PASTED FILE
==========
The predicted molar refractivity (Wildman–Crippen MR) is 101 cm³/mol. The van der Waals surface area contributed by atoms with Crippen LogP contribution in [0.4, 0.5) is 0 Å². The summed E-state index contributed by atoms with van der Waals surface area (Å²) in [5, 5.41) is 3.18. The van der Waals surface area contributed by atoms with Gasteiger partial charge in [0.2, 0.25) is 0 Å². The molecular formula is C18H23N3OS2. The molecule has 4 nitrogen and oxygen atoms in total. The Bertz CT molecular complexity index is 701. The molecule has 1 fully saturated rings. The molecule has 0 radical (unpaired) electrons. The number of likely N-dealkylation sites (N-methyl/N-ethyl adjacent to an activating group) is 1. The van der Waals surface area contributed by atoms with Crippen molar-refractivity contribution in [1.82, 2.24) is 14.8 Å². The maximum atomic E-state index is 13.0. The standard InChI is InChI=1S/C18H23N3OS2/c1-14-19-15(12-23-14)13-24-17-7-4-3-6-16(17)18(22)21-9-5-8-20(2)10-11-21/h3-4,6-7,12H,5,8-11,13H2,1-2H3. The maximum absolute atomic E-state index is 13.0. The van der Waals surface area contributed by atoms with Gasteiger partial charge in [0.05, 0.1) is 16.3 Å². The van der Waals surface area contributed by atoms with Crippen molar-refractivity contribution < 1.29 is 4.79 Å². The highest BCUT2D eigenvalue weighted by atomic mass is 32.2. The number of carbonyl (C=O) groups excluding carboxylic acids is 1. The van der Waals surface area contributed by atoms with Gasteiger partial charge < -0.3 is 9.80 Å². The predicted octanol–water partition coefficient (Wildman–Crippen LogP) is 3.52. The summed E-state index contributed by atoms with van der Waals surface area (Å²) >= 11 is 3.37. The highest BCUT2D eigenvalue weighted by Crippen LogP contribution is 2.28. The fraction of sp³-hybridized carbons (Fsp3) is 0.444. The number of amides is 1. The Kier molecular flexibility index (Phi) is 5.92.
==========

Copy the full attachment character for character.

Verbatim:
The predicted molar refractivity (Wildman–Crippen MR) is 101 cm³/mol. The van der Waals surface area contributed by atoms with Crippen LogP contribution in [0.4, 0.5) is 0 Å². The summed E-state index contributed by atoms with van der Waals surface area (Å²) in [5, 5.41) is 3.18. The van der Waals surface area contributed by atoms with Gasteiger partial charge in [0.2, 0.25) is 0 Å². The molecular formula is C18H23N3OS2. The molecule has 4 nitrogen and oxygen atoms in total. The Bertz CT molecular complexity index is 701. The molecule has 1 fully saturated rings. The molecule has 0 radical (unpaired) electrons. The number of likely N-dealkylation sites (N-methyl/N-ethyl adjacent to an activating group) is 1. The van der Waals surface area contributed by atoms with Crippen molar-refractivity contribution in [1.82, 2.24) is 14.8 Å². The maximum atomic E-state index is 13.0. The standard InChI is InChI=1S/C18H23N3OS2/c1-14-19-15(12-23-14)13-24-17-7-4-3-6-16(17)18(22)21-9-5-8-20(2)10-11-21/h3-4,6-7,12H,5,8-11,13H2,1-2H3. The maximum absolute atomic E-state index is 13.0. The van der Waals surface area contributed by atoms with Gasteiger partial charge in [0.05, 0.1) is 16.3 Å². The van der Waals surface area contributed by atoms with Crippen molar-refractivity contribution < 1.29 is 4.79 Å². The highest BCUT2D eigenvalue weighted by atomic mass is 32.2. The number of carbonyl (C=O) groups excluding carboxylic acids is 1. The van der Waals surface area contributed by atoms with Gasteiger partial charge < -0.3 is 9.80 Å². The predicted octanol–water partition coefficient (Wildman–Crippen LogP) is 3.52. The summed E-state index contributed by atoms with van der Waals surface area (Å²) >= 11 is 3.37. The highest BCUT2D eigenvalue weighted by Crippen LogP contribution is 2.28. The fraction of sp³-hybridized carbons (Fsp3) is 0.444. The number of amides is 1. The Kier molecular flexibility index (Phi) is 5.92.